Former Blackhawks Player Who Accused Coach of Sexual Assault Agrees to Mediation With Team

Kyle Beach, a former Chicago Blackhawks player who sued the team for allegedly doing nothing when he accused video coach Brad Aldrich of sexual assault in 2010, has agreed to mediation to try to settle the case.

Beach said the team largely ignored his allegations against Aldrich in 2010. An independent review commissioned by the team found they "badly mishandled Beach's allegations," according to the Associated Press.

The Chicago Sun-Times reported that the Blackhawks had been pushing for mediation for weeks, but Beach's attorney, Susan Loggans, had initially fought against it. The two sides attempted settlement talks earlier this month, but the Blackhawks' lawyer said Beach's financial demand was too high. Loggans told the local Chicago news outlet they would not be able to resolve the issue by lawyer-to-lawyer discussion alone and that she was "disgusted" by the Blackhawks' lawyers' lack of "fair play."

Loggans said the judge in the lawsuit denied her motion to move the case to the discovery phase, in which each side would have to gather evidence, leaving her with few other options. The non-binding mediation is set to begin December 15. Beach is looking to receive more than $50,000 from the team.

Loggans and the Blackhawks' lawyers told reporters in a joint statement they will be working with a mutually agreed-upon third-party mediator to try to settle the issue without litigation.

For more reporting from the Associated Press, see below:

Chicago Blackhawks, jersey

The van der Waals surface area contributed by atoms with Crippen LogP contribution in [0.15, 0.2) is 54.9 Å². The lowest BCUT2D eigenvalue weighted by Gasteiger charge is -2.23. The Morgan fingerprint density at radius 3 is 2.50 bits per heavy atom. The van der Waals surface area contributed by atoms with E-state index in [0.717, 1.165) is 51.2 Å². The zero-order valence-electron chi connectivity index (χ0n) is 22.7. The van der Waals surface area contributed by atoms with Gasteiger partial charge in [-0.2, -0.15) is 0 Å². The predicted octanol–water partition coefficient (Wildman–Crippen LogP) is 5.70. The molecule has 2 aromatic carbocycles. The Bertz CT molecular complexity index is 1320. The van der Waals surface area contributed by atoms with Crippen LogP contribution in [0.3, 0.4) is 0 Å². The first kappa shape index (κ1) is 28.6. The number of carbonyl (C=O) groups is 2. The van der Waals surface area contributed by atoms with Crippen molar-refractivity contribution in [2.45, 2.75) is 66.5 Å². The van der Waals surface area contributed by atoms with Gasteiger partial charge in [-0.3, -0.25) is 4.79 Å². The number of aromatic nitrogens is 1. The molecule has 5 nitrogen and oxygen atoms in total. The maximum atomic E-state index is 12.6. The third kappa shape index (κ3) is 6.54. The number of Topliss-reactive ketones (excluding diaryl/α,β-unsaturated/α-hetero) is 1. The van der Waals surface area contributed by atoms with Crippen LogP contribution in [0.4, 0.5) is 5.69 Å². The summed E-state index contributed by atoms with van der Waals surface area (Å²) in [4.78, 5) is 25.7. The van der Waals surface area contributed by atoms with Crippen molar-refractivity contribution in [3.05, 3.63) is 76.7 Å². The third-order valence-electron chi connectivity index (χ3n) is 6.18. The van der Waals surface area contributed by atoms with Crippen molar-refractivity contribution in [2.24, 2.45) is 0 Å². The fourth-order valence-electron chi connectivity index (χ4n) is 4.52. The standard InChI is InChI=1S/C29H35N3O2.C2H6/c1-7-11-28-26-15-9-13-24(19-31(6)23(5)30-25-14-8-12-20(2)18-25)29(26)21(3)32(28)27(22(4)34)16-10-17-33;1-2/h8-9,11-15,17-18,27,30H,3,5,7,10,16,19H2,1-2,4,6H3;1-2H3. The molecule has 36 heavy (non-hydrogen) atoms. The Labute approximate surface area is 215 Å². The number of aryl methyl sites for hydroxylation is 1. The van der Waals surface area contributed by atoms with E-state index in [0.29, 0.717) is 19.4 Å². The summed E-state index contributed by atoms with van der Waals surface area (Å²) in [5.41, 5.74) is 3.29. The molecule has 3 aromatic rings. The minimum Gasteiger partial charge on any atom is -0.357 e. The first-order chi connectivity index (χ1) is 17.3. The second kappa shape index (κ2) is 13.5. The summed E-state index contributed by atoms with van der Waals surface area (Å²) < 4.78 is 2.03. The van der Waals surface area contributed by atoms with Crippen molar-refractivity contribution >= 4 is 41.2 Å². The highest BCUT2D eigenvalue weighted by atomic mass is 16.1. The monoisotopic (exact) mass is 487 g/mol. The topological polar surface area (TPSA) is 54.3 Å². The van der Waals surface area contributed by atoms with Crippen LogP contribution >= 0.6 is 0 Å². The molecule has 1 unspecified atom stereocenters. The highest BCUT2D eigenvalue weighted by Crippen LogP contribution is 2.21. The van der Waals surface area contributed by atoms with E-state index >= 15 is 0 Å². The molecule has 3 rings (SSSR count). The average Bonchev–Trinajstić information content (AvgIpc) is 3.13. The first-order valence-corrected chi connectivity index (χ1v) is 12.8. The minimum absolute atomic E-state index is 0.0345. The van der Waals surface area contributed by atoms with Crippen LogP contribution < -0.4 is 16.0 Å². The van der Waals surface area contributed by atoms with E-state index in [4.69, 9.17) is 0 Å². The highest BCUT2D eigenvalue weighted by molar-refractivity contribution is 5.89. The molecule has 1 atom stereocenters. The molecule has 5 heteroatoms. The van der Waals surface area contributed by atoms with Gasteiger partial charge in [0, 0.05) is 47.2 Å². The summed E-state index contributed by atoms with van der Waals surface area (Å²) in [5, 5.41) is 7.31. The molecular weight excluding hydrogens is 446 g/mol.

The Chicago Blackhawks and former player Kyle Beach agreed to a third-party mediator to come a settlement agreement. In this May 3 file photo, the Chicago Blackhawks logo is displayed on a jersey in Raleigh, North Carolina. Karl B DeBlaker, File/AP Photo

The fallout from the lawsuit included top executives losing their jobs in Chicago and stretched to other teams, including Florida, where veteran coach Joel Quenneville—the coach of the Blackhawks at the time—resigned. The NHL fined Chicago $2 million.

Loggans and attorneys for the Blackhawks held settlement talks in early November after the investigation's findings were released, meeting for about an hour. She said after those discussions that "each side had different viewpoints."

The investigation found no evidence that owner Rocky Wirtz or his son, chairman Danny Wirtz, were aware of the allegations before the lawsuit was brought to their attention this year. Danny Wirtz in October said he has instructed team attorneys to seek "a fair resolution consistent with the totality of the circumstances."

Loggans also is part of a second lawsuit against the team by a former high school student whom Aldrich was convicted of assaulting in Michigan after he left Chicago. Talks between both sides are continuing over John Doe 2′s pending lawsuit.

Stan Bowman, Chicago Blackhawks
A number of high-profile executives lost their jobs after an investigation into the sexual assault allegations. Here, in this July 26, 2019, file photo, Stan Bowman speaks to the media during the NHL hockey team's convention in Chicago. Amr Alfiky, File/AP Photo